floodwater dreams + empathy mgmt

I had a floodwater dream this morning, the first since I can remember. I don’t feel stressed or otherwise overwhelmed in my life, but things are about to get more full-on at uni when the subject about psychotherapeutic models begins. There was a dream before this where I had gone adventuring with a friend and we had for some reason not taken my camping gear ~ he had his, but there was a feeling that me having my gear was unimportant (not that I would cope without it, but that if I didn’t cope it wasn’t important ~ like, my needs were unimportant).

While writing about this I checked my various channels for messages and there were messages from two women friends who have been confiding in me a lot lately (about their traumas and consequent insecurities). I read these messages while significant numbers were displaying on my phone ~ 44%4:00am (first message from one friend), and 43%4:03am (message from the other friend). After reading these messages I saw a video from Bored Panda’s feed about chocolate makers who had sculpted Atlas, replete with world-symbol on his shoulders.

After the camping dream I woke up, and it was too early to get out of bed because I was still tired, but my mind was too active to sleep (thinking mostly about what uni work I will prioritise today). I eventually must have slept, until I woke from the flooding dream.

In that dream I was coasting down some really nice slopes on my bicycle. They were grassy but firm and my bike is good for those conditions. I was really hookin along, around curves and down sudden gradients, no worries. There were some muddy patches I thought would unsaddle me, but they didn’t. There were some places where water was lapping at the track. I reached the bottom of a valley and saw that floodwaters had engulfed the path ahead, brown and surging. I tried to backtrack but the waters were coming from that way now too and I was stuffed. I woke up just as the waters began to lift me.

Another question I have is about a dream that was accompanied by an experience IRL. I had been awake studying since about 3 or 4 (my typical waking hours, which I accommodate by going to be around 8 or 9), and I did my sadhana around 10 or 11, which this day included yoga nidra. I got about 5 mins into the session before I fell asleep (unusual). I slept for nearly an hour and woke up from a dream where I was asleep in a chair in an outdoor-setting on a verandah. A young girl wanted my attention from inside the house behind a sliding glassdoor, but I couldn’t make my eyes open to be present for her. It was distressing for me that I couldn’t keep my eyes open ~ I wanted to give her the attention she needed.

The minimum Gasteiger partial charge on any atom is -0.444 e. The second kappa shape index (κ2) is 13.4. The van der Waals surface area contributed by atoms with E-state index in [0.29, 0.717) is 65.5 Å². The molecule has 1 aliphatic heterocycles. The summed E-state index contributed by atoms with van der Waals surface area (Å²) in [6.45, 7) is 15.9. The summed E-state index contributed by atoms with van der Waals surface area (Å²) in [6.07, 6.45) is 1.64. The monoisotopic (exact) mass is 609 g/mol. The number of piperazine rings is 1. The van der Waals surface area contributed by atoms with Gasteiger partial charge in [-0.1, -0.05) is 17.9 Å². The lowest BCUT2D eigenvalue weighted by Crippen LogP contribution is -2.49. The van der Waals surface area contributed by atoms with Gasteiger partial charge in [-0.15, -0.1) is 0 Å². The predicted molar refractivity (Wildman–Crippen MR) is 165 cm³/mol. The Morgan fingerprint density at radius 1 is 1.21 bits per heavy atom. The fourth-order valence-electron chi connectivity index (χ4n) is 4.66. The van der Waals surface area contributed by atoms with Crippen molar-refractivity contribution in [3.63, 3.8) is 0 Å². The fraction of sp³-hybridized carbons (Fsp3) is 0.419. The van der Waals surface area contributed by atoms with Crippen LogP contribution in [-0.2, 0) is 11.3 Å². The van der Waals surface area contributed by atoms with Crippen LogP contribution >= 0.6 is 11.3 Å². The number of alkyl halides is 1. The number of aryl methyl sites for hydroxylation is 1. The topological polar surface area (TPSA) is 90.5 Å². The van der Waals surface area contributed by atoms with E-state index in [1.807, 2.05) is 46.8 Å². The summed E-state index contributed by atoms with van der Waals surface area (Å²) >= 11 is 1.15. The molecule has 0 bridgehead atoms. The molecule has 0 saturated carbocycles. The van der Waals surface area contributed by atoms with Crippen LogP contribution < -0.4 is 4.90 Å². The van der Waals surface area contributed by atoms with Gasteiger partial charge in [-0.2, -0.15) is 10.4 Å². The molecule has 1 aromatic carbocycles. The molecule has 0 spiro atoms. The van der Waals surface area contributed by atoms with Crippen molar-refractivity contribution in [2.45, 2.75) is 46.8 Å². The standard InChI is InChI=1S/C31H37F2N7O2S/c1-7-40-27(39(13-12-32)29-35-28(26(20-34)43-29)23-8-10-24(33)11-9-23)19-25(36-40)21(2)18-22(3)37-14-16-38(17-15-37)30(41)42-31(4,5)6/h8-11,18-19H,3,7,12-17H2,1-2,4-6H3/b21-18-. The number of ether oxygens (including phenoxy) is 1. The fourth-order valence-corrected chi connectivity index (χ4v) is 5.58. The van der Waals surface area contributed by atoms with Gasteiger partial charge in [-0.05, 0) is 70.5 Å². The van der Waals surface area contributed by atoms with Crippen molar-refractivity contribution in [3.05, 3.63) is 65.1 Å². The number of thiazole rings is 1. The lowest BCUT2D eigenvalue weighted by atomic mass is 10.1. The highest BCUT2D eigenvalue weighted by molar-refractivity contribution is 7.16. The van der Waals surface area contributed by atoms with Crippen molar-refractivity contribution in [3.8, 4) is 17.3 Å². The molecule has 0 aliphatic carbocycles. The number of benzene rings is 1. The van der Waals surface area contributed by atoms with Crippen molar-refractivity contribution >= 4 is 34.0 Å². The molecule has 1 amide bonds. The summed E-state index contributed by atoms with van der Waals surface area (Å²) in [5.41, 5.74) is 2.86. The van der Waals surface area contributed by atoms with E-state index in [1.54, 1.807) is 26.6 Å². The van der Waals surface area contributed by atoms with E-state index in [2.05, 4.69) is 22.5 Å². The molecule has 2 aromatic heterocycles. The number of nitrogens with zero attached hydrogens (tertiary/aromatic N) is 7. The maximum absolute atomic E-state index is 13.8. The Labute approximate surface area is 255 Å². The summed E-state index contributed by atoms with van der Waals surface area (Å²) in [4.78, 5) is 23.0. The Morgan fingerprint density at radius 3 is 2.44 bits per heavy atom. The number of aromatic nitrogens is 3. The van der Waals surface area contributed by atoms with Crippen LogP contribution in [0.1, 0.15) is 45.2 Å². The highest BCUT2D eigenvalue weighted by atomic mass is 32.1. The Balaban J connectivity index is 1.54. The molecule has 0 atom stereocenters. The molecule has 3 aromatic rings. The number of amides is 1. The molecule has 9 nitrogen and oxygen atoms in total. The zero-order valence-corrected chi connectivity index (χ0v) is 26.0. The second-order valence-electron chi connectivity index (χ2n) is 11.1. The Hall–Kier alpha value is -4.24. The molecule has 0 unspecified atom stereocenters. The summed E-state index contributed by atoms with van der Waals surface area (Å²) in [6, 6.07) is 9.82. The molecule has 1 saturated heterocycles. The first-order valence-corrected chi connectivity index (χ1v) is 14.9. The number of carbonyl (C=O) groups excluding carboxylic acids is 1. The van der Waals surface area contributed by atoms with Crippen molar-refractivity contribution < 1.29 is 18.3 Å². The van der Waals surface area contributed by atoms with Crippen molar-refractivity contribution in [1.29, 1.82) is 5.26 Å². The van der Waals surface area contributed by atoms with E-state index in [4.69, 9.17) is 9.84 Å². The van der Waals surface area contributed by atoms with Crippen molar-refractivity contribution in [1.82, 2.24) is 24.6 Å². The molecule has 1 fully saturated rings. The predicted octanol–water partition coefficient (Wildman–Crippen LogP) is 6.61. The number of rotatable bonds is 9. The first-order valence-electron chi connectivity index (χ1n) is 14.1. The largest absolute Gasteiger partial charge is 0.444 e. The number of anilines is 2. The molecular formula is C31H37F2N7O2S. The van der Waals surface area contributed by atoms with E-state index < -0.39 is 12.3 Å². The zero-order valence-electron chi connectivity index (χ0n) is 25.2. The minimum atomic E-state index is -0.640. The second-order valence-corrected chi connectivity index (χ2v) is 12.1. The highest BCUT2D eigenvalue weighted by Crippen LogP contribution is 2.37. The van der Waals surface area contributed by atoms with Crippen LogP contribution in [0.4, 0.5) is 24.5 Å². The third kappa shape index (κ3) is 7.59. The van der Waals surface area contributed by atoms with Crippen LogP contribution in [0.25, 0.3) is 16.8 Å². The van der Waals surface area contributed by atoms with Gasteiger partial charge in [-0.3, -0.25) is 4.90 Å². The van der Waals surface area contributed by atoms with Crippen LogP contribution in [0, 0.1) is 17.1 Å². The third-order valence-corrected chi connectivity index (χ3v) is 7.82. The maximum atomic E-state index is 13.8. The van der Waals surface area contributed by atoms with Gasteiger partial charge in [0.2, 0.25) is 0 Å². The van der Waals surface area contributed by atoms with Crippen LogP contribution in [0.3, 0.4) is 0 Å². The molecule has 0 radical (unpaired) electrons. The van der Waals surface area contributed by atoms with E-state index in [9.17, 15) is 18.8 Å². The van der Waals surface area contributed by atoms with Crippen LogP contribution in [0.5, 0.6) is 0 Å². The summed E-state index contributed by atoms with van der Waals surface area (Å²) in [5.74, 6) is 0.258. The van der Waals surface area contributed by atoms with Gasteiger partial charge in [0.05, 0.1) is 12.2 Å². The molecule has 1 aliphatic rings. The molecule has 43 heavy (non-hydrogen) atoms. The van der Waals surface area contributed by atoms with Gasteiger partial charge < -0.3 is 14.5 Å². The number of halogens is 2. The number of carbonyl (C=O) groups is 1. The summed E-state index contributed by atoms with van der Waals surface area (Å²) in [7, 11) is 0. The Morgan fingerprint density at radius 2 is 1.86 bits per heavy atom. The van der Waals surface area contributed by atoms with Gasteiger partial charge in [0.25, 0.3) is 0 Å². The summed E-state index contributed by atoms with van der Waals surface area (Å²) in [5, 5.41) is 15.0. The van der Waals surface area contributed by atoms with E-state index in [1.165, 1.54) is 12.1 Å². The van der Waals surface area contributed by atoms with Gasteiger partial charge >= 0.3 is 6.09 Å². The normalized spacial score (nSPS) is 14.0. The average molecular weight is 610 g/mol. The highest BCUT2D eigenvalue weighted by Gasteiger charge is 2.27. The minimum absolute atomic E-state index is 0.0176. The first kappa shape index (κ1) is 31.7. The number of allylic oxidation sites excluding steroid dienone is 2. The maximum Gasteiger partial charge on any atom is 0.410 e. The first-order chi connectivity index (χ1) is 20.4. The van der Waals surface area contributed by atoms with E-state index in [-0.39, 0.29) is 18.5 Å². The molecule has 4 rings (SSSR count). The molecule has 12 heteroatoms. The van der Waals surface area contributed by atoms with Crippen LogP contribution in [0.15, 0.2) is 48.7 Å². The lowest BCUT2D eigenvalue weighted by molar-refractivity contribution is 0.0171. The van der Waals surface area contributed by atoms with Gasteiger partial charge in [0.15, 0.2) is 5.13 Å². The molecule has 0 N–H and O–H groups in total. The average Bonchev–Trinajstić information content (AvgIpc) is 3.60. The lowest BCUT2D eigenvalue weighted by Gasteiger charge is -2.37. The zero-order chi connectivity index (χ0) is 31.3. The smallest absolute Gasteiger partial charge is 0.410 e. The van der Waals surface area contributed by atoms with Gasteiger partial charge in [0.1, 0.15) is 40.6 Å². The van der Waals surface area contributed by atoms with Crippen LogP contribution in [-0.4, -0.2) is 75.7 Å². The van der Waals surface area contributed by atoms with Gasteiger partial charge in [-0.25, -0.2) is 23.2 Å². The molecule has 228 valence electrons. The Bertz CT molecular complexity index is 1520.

When I woke up and turned my phone on there was a msg from one of these friends, who for a few days had been saying she wanted to confide in me about a recent dating trauma she had experienced. The message was somewhat leading (asking what was happening for me at the time ~ she must have messaged during the time I was doing the yoga nidra and/or having the dream). Her and I identified a few months ago that we are twinflame soulmates. It’s not a romantic or sexual relationship, but we connected immediately when we met a few years ago, didn’t see each other for years, and have since reconnected and begun to notice there are distinct parallels in our lives and the paths we took independently to get where we are now.

I called her when I had composed myself from this paradoxically exhausting sadhana, and we spoke on the phone for half an hour or so, during which time she wasn’t able to express what had happened on the traumatic date, saying it was too painful to speak about. She texted me about it after we got off the phone, and it was indeed an experience that no one should allow themselves to have, calling into question all sorts of things about boundaries and in/abilities to say ‘no’.